Attention gays! If you’re a fan of The Wizard Of Oz, Psycho, Whatever Happened To Baby Jane?, The Other, What’s The Matter With Helen?, and Who Slew Auntie Roo?, have I got a film for you! Ti West’s Pearl, the prequel to X, a slasher film about a production crew trying to make a porno on a 1970s rural Texas farm, incorporates elements of these aforementioned movies to bring us the gayest film of the year without a single gay character. It just oozes a gay sensibility so much, you’ll swear you ordered the Super-sized Hollywood Homosexual Combo Platter. It’s also one of the year’s best films and certainly features one of its greatest performances.
Mia Goth, who co-wrote with West, stars as Pearl, whom we met in X as an elderly woman. While not totally necessary to see X first, I’d recommend doing so. In 1918, Pearl lives on the same farm with her stern German mother (Tandi Wright) and her catatonic, disabled father (Matthew Sunderland). With her husband fighting in World War I and the influenza pandemic killing millions worldwide (relatable as hell), Pearl’s isolation seems exacerbated by these circumstances, perhaps heightening the psychosis already churning up towards the surface.
As seen from Pearl’s point of view, the film opens on a Technicolor, Searchers-esque dreamscape view of a farm as seen through a pair of opening barn doors. With a burst of reds and greens, and a score by Tyler Bates and Tim Williams, which feels straight out of a Douglas Sirk melodrama, we watch Pearl talk to the animals as if she were Snow White. All seems beatific and perfect, until…well…without spoiling anything…it doesn’t.
Pearl wants to be the good girl, dutifully obeying her mother’s commands, tending to her father’s ever-increasing needs, and eagerly awaiting her husband’s return, but she also dreams of finding fame in Hollywood as a dancer. One day she meets the projectionist (David Corenswet) at the local cinema, who flirts with her and introduces her to the world of underground stag films. Perhaps a bridge to far, but also an excellent bridge to X, Pearl instead takes a more urgent interest in accompanying her sister-in-law Misty (Emma Jenkins-Purro) to audition for a traveling church dance troupe. Either way, Pearl wants to escape her confines, feeling entitled to a life of fame and fortune she just knows Hollywood will bring. Her ambitions seem so strong, that anybody who gets in her way will certainly pay the price.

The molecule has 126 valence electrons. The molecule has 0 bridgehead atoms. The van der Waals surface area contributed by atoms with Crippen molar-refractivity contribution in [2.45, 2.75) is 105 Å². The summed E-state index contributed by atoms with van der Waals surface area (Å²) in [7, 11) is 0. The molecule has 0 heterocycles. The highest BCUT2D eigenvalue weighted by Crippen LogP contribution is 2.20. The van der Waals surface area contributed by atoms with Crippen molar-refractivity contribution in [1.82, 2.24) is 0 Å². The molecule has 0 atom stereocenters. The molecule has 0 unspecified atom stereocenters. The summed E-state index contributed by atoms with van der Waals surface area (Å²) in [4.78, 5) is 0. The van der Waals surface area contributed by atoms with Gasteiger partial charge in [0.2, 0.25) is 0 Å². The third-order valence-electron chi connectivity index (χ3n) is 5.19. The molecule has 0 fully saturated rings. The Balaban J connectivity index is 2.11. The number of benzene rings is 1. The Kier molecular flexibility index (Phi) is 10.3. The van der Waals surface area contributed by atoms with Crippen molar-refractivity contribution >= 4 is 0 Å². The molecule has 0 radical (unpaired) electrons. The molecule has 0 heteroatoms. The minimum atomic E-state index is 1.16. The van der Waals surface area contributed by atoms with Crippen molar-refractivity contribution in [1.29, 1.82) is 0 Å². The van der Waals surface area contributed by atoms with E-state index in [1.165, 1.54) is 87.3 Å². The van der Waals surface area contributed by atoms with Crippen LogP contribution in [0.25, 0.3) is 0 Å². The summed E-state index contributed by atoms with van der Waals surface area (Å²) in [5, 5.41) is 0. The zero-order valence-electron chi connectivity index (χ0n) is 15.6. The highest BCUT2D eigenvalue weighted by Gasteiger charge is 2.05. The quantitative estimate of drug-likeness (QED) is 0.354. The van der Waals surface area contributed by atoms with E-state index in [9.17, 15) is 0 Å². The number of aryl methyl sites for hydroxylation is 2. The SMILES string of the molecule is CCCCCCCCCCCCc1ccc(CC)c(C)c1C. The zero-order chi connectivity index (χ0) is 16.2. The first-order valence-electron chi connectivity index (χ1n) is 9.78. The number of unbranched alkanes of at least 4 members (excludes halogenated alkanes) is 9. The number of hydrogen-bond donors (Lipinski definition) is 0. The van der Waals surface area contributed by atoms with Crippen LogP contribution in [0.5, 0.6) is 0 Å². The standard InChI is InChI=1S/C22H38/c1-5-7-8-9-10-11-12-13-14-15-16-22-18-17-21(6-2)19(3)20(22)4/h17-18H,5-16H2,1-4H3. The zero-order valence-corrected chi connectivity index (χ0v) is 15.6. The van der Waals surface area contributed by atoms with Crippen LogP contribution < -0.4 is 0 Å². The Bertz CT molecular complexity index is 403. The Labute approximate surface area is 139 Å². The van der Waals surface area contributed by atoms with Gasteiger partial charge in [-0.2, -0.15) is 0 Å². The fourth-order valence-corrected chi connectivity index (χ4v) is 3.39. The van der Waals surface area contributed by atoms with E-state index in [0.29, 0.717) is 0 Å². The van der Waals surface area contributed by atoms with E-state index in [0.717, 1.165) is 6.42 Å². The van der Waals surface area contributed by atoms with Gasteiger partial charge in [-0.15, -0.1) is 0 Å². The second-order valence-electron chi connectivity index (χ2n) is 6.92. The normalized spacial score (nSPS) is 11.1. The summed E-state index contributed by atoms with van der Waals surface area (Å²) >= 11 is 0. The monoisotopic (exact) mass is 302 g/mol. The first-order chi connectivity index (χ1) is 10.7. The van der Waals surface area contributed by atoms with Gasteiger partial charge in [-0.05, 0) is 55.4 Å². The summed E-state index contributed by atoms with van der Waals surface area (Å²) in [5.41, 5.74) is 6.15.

We’ve seen this hard luck Hollywood story countless times, and West and Goth know it, thus filling their movie with Easter eggs and references in almost every frame. It would make an excellent double feature with David Lynch’s Mulholland Drive, both exploring the dark inner worlds of Hollywood dreamers. Those expecting the Texas Chainsaw Massacre aesthetic of its predecessor may feel disappointed, but fret not, they will still get plenty of gore in the bloodiest of red palettes possible. Pearl is as much about the movies as it is about one’s desire to be in them, to be seen. It’s this need to be noticed, wanted, and desired which works its way across this film and X. I have no doubt this theme will carry across to MaXXXine, the third film in the West/Goth universe.
Even though it’s loaded with shocks, stunning cinematography by Eliot Rockett, perfect costumes and production design by Malgosia Turzanska and Tom Hammock respectively, a beautifully calibrated screenplay, and West directing in peak form, this film belongs to Goth. She swings for the fences with equal parts quiet empathy and furious outbursts, baring Pearl’s soul in every moment. Late in the film, she has a stunning single-take monologue in which you’re waiting to see the reaction of its recipient. West, however, holds back for an eternity, allowing the viewer to simply focus on Pearl and her candor. It’s as if West is saying, “I’m sorry, I’m not gonna let you look away. Take it all in!” As such, it’s one of the great cinematic gifts of 2022. Same goes for an extended end credits shot which will equal parts haunt and elate you for the rest of your days.
X and Pearl were shot back-to-back. Ostensibly, Goth fired off a first draft in a couple of weeks since the production was isolated in New Zealand during the COVID pandemic, perhaps starting as an exploration of her character’s backstory. In a perfect world, Pearl would be showered with major awards. Goth would stroll up to the stage of the Kodak next year, smiling perhaps a bit too intensely, and graciously accepting her Oscar. I know this is all in my head, perhaps a fever dream caused by my viewing this film. None of this is likely to occur, but nobody can deny the brilliant, shiny object known as Pearl.
By Glenn Gaylord, Senior Film Critic
Pearl opened in U.S. theaters September 16th.